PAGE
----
Any of you can think of such uneven standards in recent Bach recordings? And, by the way, what seems to be the trouble with German baroque tenors these days (Jorg Durmuller almost sabotaged Koopman's cantata vol.8 with the same problems as Mr. Schoch)? Apart from the all-too-rare Pregardien, who are the technically secure and musical German-speaking Bach tenors?

Looking forward to your comments.

Johan van Veen wrote (October 2, 2001):
[To Thierry van Bastelaer] I haven't heard the CD you are referring to, but Knut Schoch also sings in the Brilliant Classics recordings of all Bach's cantatas, and he is most of the time pretty awful there as well. He has a very one-dimensional way of singing and a very limited expression. His performance of recitatives are particularly bad. (He should take some lessons from Kurt Equiluz.) As far as (good) German tenors are concerned, there are not many. Last year in the Utrecht festival Musica antoqua Köln was performing with the tenor Max Ciolek, who has a good technique, but nothing more. One of my favourites is Wilfried Jochens, perhaps not the most pleasant voice as such, but someone with an excellent pronunciation, who sings understandable and with expression. He frequently works with Hermann Max and is also a member of Cantus Cölln.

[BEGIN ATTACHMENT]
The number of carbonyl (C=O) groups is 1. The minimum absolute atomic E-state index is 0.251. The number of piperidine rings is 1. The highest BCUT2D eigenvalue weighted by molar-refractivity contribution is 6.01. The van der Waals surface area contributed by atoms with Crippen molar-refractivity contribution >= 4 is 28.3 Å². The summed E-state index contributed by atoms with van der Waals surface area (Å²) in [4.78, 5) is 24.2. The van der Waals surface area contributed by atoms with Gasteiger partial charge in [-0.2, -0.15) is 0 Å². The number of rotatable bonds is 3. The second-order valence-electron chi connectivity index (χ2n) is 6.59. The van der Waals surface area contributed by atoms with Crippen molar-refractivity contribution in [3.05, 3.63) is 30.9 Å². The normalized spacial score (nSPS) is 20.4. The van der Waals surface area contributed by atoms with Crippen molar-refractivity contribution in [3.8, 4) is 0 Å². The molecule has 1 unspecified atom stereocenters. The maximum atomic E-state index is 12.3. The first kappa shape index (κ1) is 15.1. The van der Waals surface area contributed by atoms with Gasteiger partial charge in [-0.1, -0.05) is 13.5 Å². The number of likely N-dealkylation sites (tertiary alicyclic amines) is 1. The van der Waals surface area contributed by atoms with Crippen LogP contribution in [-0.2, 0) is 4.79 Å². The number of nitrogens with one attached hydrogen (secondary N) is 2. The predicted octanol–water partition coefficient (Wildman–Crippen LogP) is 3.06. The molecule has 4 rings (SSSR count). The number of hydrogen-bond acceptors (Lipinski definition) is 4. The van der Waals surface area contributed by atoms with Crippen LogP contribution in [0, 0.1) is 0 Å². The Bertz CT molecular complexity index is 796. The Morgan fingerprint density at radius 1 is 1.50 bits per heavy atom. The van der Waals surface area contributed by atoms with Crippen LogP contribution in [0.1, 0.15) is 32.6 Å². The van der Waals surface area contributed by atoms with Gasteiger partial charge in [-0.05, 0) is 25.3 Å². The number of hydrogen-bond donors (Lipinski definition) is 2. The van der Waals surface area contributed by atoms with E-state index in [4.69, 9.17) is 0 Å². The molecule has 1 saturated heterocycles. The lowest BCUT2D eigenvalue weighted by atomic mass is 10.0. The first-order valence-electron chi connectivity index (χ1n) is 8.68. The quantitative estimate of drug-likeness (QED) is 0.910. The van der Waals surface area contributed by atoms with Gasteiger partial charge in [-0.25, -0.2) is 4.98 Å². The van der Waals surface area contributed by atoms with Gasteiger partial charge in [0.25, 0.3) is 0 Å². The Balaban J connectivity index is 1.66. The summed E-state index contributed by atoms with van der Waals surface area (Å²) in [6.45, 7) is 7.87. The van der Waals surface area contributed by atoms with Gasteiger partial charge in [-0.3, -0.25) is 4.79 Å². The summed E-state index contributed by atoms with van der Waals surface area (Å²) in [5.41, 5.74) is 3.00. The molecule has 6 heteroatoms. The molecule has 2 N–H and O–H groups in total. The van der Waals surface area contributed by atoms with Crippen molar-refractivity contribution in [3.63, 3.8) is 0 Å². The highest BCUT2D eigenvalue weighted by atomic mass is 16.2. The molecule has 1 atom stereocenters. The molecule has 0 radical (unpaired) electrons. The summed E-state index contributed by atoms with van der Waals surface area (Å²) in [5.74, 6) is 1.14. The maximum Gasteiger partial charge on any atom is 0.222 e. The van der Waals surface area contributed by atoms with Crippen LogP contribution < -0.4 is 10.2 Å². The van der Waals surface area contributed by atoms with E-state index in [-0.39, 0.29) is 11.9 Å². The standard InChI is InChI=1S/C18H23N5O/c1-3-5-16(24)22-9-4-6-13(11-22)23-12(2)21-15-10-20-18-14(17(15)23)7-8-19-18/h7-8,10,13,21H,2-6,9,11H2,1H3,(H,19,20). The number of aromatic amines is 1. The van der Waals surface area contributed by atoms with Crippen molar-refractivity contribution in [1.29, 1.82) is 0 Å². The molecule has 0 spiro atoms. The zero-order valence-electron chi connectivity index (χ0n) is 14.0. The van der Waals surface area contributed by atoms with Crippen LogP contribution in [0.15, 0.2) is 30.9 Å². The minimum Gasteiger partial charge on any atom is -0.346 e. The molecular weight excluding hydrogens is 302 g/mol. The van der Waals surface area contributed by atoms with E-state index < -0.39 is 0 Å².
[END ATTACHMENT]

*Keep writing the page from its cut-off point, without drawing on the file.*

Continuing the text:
Sigiswald Kuijken: Short Biography | La Petite Bande
Part 1 | Part 2 | General Discussions
Individual Recordings:
Cantatas BWV 49, BWV 58 & BWV 82 | Cantatas BWV 9, BWV 94 & BWV 187 | BWV 232 - Kuijken | BWV 244 - Kuijken | Final Review: Kuijken Sonatas and Partitas

Conductors of Vocal Works: Main Page | A | B | C | D | E | F | G | H | I | J | K | L | M | N | O | P | Q | R | S | T | U | V | W | X | Y | Z | Singers & Instrumentalists